- The Detective Annex: Where Is 221B Baker Street?
In april 2014, I visited the University of Minnesota to give a talk to the Nineteenth-Century Area Study Group about author countries and literary geography. The talk was an annex to Homes and Haunts, the book that I was finishing on literary homes and tourism—a work long delayed because I had become an immigrant in Digital Humanities Country, a lotus land where projects take forever. I am not now, nor have I ever been, a Sherlock Holmes aficionada, but in 2014, I had become a Sherlock fan, catching up with the BBC series that, since 2010, has nicely linked neo-Victorianism and digital media. In Minneapolis, after a visit to Longfellow Park, where I saw Minnehaha Falls (named after the heroine of Hiawatha) and a scale replica of Longfellow’s colonial-era house in Cambridge, Massachusetts,1 I picked my way through melting snow to visit the university’s splendid library. And there I came upon a fragment of the kind of museums that I write about in my book: a replica of Sherlock Holmes’s study in his lodgings at 221B Baker Street, London. Why here? I thought. Brightly lit, the scant bits of Victoriana stiffly arranged in a too-wide windowless space, it seemed amateur but also emblematic of professional collections: a literary museum embedded in a library. I knew that other libraries housed rooms dedicated to real writers—even replicas of their studies. The genre of the reconstructed sanctum of genius ranges from the museum-like contents of Freud’s study in Vienna, transferred to and now exhibited at his house in Hampstead (Goldhill 103–22), to replicas of L. Ron Hubbard’s study in every Scientology church around the world (University of Minnesota 9). But there never was a 221B Baker Street.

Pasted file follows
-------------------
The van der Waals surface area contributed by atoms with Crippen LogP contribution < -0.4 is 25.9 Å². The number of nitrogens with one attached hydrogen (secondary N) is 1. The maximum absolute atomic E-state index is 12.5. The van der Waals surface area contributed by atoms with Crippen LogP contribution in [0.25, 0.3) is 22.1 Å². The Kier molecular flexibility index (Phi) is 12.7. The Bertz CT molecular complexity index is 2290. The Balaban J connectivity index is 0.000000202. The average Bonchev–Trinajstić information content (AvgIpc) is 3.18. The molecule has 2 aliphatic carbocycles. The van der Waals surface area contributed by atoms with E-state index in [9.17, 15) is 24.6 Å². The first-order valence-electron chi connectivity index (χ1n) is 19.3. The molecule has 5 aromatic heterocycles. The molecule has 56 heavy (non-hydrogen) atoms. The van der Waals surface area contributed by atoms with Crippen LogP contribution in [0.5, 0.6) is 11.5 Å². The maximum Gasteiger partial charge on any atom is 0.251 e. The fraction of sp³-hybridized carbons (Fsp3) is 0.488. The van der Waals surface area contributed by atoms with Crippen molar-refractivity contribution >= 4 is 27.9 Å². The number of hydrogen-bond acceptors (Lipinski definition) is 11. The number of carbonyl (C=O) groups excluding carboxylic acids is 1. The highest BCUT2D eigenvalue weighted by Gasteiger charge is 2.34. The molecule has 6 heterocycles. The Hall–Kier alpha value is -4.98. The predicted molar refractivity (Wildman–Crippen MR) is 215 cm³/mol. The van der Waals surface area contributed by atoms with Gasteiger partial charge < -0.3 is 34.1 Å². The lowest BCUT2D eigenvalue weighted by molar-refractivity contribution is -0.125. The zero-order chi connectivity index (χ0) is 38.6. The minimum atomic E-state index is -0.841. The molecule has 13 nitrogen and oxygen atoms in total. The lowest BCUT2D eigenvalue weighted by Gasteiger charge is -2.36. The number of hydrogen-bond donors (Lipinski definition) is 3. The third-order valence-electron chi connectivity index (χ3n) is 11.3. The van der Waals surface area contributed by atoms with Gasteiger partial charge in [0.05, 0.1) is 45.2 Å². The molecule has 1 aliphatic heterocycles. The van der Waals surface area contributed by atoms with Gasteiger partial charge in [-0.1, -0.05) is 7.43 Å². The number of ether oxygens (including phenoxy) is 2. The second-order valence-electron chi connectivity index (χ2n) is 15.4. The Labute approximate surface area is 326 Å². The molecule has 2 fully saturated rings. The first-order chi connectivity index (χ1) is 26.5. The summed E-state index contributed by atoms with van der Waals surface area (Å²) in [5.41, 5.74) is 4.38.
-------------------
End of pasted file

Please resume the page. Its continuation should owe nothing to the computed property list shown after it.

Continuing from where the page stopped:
My first thought was of the Sherlock Holmes Museum in Baker Street, London, which I mention in my book. I own a Holmesian matchbox and a pseudo blue plaque for Holmes’s residence, souvenirs that someone might suppose I collected in earnest from the museum (fig. 1).2 For this forum, I want to question assumptions about the motives of Holmesian fans and point out the historical ties between exhibits of literary interiors and academic literary scholarship. Theorists and scholars often take a censorious stance toward collecting and museums, as well as the most commercialized adaptations and fandom, as if participants delude themselves about the objects of their desire and collude in systems of social oppression.3 Delusion and collusion, of course, seem embedded in any widely invested practice, but we can be more observant detectives or historians of these practices. Libraries, whether in special collections or DH centres such as the one I run, are like detective annexes, circumventing the incompetent police or tenured academics even as they serve the same cause. Libraries often mount temporary or permanent exhibits. Similarly, literary museums [End Page 1] mirror academia’s collecting of virtual knowledge about writers and works but with emphatic attachment to physical settings of author and text. Just as I appreciate house museums as imaginative collective biographies, I have gained respect for, as I learned more about, the library’s version of 221B, in which each object is a silent, slightly playful commentary on the Holmes canon. Among the Holmesians or Sherlockians, the artifact is a clue, but it is a ludic make-believe, extrapolating from Arthur Conan Doyle’s stories, which are designed as entertainments to tickle the knowledge bone.
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The subject of Doyle’s ubiquitous invention is vast. Rather than follow the scholarship on the author, the stories, and the countless adaptations, I consider the strange case of the 221B Baker Street study, or sitting room, as a straight-faced, extra-academic entertainment. For a century, groups of devotees of the Holmes canon have played the Grand Game: briefly, the founding rules of the Game are that players regard Doyle as the literary agent and Watson as the author of the stories; Watson and Holmes were...